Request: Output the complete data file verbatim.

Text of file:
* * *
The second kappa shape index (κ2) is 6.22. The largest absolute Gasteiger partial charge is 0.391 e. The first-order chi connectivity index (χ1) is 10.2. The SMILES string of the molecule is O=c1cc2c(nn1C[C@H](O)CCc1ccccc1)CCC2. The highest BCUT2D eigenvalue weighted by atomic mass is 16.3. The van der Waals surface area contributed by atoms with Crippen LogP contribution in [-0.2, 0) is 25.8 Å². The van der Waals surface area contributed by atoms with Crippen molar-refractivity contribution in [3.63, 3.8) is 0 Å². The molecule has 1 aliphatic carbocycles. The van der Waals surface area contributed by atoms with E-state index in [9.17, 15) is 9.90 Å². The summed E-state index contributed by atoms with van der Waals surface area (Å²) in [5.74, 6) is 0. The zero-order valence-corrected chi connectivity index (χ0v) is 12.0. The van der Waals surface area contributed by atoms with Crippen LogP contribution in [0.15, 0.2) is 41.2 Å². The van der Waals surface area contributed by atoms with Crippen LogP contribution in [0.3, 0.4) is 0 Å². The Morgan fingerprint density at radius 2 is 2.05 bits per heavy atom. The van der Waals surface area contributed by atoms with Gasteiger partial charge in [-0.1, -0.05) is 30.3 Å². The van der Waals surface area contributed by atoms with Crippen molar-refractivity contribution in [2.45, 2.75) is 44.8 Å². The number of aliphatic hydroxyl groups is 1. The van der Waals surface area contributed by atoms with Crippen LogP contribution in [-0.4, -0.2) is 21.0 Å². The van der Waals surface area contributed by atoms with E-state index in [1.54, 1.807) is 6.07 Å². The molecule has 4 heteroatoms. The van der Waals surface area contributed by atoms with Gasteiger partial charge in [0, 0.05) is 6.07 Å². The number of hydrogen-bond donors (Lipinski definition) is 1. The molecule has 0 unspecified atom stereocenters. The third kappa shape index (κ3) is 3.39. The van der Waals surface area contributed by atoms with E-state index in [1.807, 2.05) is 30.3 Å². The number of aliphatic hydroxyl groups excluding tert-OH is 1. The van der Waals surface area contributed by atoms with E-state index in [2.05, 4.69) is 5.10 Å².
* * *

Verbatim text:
The second kappa shape index (κ2) is 6.22. The largest absolute Gasteiger partial charge is 0.391 e. The first-order chi connectivity index (χ1) is 10.2. The SMILES string of the molecule is O=c1cc2c(nn1C[C@H](O)CCc1ccccc1)CCC2. The highest BCUT2D eigenvalue weighted by atomic mass is 16.3. The van der Waals surface area contributed by atoms with Crippen LogP contribution in [-0.2, 0) is 25.8 Å². The van der Waals surface area contributed by atoms with Crippen molar-refractivity contribution in [3.63, 3.8) is 0 Å². The molecule has 1 aliphatic carbocycles. The van der Waals surface area contributed by atoms with E-state index in [9.17, 15) is 9.90 Å². The summed E-state index contributed by atoms with van der Waals surface area (Å²) in [5.74, 6) is 0. The zero-order valence-corrected chi connectivity index (χ0v) is 12.0. The van der Waals surface area contributed by atoms with Crippen LogP contribution in [0.15, 0.2) is 41.2 Å². The van der Waals surface area contributed by atoms with Crippen LogP contribution in [0.3, 0.4) is 0 Å². The Morgan fingerprint density at radius 2 is 2.05 bits per heavy atom. The van der Waals surface area contributed by atoms with Gasteiger partial charge in [-0.1, -0.05) is 30.3 Å². The van der Waals surface area contributed by atoms with Crippen molar-refractivity contribution in [2.45, 2.75) is 44.8 Å². The number of aliphatic hydroxyl groups is 1. The van der Waals surface area contributed by atoms with Crippen LogP contribution in [-0.4, -0.2) is 21.0 Å². The van der Waals surface area contributed by atoms with E-state index in [1.54, 1.807) is 6.07 Å². The molecule has 4 heteroatoms. The van der Waals surface area contributed by atoms with Gasteiger partial charge in [0, 0.05) is 6.07 Å². The number of hydrogen-bond donors (Lipinski definition) is 1. The molecule has 0 unspecified atom stereocenters. The third kappa shape index (κ3) is 3.39. The van der Waals surface area contributed by atoms with E-state index in [1.807, 2.05) is 30.3 Å². The number of aliphatic hydroxyl groups excluding tert-OH is 1. The van der Waals surface area contributed by atoms with E-state index in [2.05, 4.69) is 5.10 Å².